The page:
The state of Delaware is known as a somewhat magical place in the realm of business. Although it's an incredibly popular place for businesses to incorporate, it doesn't necessarily make a good fit for small business owners -- especially if you only conduct business in your home state.
Here are five issues you'll want to consider if you're thinking of incorporating in Delaware:
Size matters. Incorporating in Delaware may not make a whole lot of sense unless you're running a large, publicly traded company. For small, privately held companies -- especially those that mainly do business in one state -- incorporating in your home state may be best. Unless your business is physically located in Delaware, you will still need to register for operation -- and likely pay income taxes -- in your home state.
You may need to find an agent. When you choose to incorporate in Delaware instead of in your home state, you will have to find an "agent of register" in Delaware. If you don't already have someone in mind who lives in Delaware, then you may need to devote some extra time and money to hire one.
Taxes. Small businesses won't save much on taxes by incorporating in Delaware, as they still must pay taxes on operations in their home state.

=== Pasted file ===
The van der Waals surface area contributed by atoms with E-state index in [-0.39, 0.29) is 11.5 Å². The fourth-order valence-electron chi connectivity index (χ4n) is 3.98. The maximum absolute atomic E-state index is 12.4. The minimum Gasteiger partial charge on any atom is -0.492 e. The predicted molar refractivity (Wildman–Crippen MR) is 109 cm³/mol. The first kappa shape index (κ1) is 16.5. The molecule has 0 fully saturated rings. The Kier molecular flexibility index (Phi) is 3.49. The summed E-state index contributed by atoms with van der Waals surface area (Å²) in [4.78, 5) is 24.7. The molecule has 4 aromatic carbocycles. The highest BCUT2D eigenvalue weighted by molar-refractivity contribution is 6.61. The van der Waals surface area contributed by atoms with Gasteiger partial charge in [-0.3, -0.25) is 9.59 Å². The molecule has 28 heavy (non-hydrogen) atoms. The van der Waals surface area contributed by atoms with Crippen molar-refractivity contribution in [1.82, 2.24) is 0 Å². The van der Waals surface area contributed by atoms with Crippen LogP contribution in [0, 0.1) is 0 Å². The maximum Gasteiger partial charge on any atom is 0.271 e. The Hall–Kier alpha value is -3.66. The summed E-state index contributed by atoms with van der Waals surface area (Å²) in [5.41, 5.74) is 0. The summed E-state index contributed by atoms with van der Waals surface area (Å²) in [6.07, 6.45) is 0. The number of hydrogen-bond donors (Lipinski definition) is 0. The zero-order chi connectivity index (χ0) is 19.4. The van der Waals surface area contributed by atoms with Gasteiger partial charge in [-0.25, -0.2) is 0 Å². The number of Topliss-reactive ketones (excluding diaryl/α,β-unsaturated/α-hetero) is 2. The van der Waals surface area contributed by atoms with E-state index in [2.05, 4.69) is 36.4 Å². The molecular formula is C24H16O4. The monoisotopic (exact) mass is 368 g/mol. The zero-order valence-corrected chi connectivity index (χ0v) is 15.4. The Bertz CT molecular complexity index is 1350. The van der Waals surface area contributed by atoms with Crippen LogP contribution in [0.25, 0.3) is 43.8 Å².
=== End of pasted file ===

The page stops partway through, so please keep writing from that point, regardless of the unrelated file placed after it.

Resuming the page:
Potential cost savings. Incorporation costs may be lower in Delaware, but that doesn't necessarily add up to major savings in the end. The process of getting incorporated in Delaware can end up being just as, if not more, expensive as incorporating in one's home state.
Legal disputes. If you ever run into legal problems, you may be called into court in Delaware. This could involve substantial travel time and expenses. In addition, if you already have a lawyer that you regularly use in your home state, he or she may not be familiar with the laws of Delaware, or even licensed to practice law in Delaware. Before selecting a place to incorporate, figure out whether the laws in your home state would provide stronger legal protection to your business than the laws in Delaware.
A number of factors must be considered when deciding where to incorporate. For more guidance on whether incorporating in Delaware is a good idea for your particular company, consult an experienced business organization attorney near you.